After Judge Patrick Dinkelacker ordered Judge Tracie Hunter to begin serving her 6-month sentence immediately on Monday, July 22, she was dragged out of the courtroom although she was not resisting or protesting. Photo by Michael Mitchell/Perspective Image Photography
By Dan Yount
The Cincinnati Herald
Former Hamilton County Juvenile Court Judge Tracie Hunter began a six-month jail sentence in the Hamilton County Justice Center Monday after exhausting appeals of her conviction in 2014 of having an unlawful interest in a public contract. She maintains her innocence: “There was no contract.”
The courtroom of Hamilton County Common Pleas Judge Patrick Dinkelacker erupted in chaos after Dinkelacker ordered her six-month jail sentence, imposed by Common Pleas Judge Norbert Nadel in 2014, to be executed.
At that moment Hunter stood and appeared to be putting her hands behind her back as deputies approached her. A woman from the gallery ran toward her and her attorneys David Singleton and Jennifer Branch, who were still seated.
A deputy with her arms under Hunter’s shoulders dragged Hunter across the floor and out of the courtroom with her feet dragging. At no time did Hunter resist.
“THEY DRAGGED her out like a dog,’’ Hunter supporter Velma Sanders would say as she entered the hallway outside the courtroom. “I was crying,” said Latisha Wright. “They dragged her out like a slave.”
Supporters remaining in the courtroom stood and yelled in anger, as Dinkelacker returned to the courtroom until order was restored.
There were more demonstrations outside the Hamilton County Courthouse, and Civil Rights activists said there would be boycotts of conventions and conferences scheduled to be held in Cincinnati and other actions in protest. Plans were being formulated for future actions and visitations schedules for Hunter during a private meeting of supporters Monday afternoon.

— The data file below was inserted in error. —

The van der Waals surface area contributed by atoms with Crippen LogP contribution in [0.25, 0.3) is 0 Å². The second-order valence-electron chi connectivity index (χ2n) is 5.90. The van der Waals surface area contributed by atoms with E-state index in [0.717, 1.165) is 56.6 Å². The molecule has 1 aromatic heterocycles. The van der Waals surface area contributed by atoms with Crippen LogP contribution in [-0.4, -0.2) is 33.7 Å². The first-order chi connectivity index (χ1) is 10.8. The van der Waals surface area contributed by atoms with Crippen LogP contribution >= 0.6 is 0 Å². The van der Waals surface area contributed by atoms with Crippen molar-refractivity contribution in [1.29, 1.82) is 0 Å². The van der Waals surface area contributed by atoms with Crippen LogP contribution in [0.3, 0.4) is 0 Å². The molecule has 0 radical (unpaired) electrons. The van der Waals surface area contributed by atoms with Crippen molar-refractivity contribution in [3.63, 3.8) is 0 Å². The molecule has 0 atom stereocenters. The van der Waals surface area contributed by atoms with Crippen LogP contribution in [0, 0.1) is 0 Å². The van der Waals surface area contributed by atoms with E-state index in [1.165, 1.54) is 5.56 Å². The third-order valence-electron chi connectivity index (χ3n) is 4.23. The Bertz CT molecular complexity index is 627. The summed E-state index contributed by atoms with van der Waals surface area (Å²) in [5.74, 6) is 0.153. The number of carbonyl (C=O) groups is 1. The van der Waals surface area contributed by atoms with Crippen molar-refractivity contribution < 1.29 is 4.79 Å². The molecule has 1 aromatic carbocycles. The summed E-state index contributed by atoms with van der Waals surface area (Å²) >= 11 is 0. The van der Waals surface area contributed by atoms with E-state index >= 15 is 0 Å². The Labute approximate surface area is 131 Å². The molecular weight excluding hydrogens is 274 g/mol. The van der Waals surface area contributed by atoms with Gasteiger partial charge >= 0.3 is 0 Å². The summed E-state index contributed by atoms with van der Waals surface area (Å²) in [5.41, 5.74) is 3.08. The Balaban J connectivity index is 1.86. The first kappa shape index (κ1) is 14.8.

DINKELACKER announced the execution of the sentence after listening to comments from Hunter’s legal counsel and from special prosecutor Scott Croswell.
He also read from some of the 45 similar and mostly anonymous postcards he said he had received at his home address in Hunter’s support. He called them an apparent organized intimidation attempt that “flat-out failed.” One message said Dinkelacker would destroy someone who was trying to do the right thing. Many of them mentioned a lawsuit Dinkelacker faced in 2014 regarding the death of a pedestrian. “Thanks for that,’’ he comment, “No other judge should go through what I have gone through,’’ Protestors also demonstrated outside Dinkelacker’s home Monday evening,
Singleton said Hunter was not involved in the postcard campaign.
Hunter had gone to multiple courts to challenge her 2014 conviction and sentence on a felony count of unlawful interest in a public contract, which charged that she provided a confidential document to her brother when he faced a disciplinary hearing in his court job. A federal judge in May upheld the conviction and sentence.
She had stood trial on eight other counts that were dismissed after jurors couldn’t agree on a verdict.
DEFENSE attorney David Singleton said she has already endured years of uncertainty and lost her job and law license for what he called an unjust conviction and a sentence that is out of proportion.
“We believe it would be profoundly unjust and unfair and a waste of taxpayer dollars to incarcerate her for one minute,” Singleton told the judge. He said she is needed to care for her elderly mother.
Singleton added, “She had gotten up each morning for the last five years not knowing if this is the day she has to go to jail. I know the impact it has had on her.’’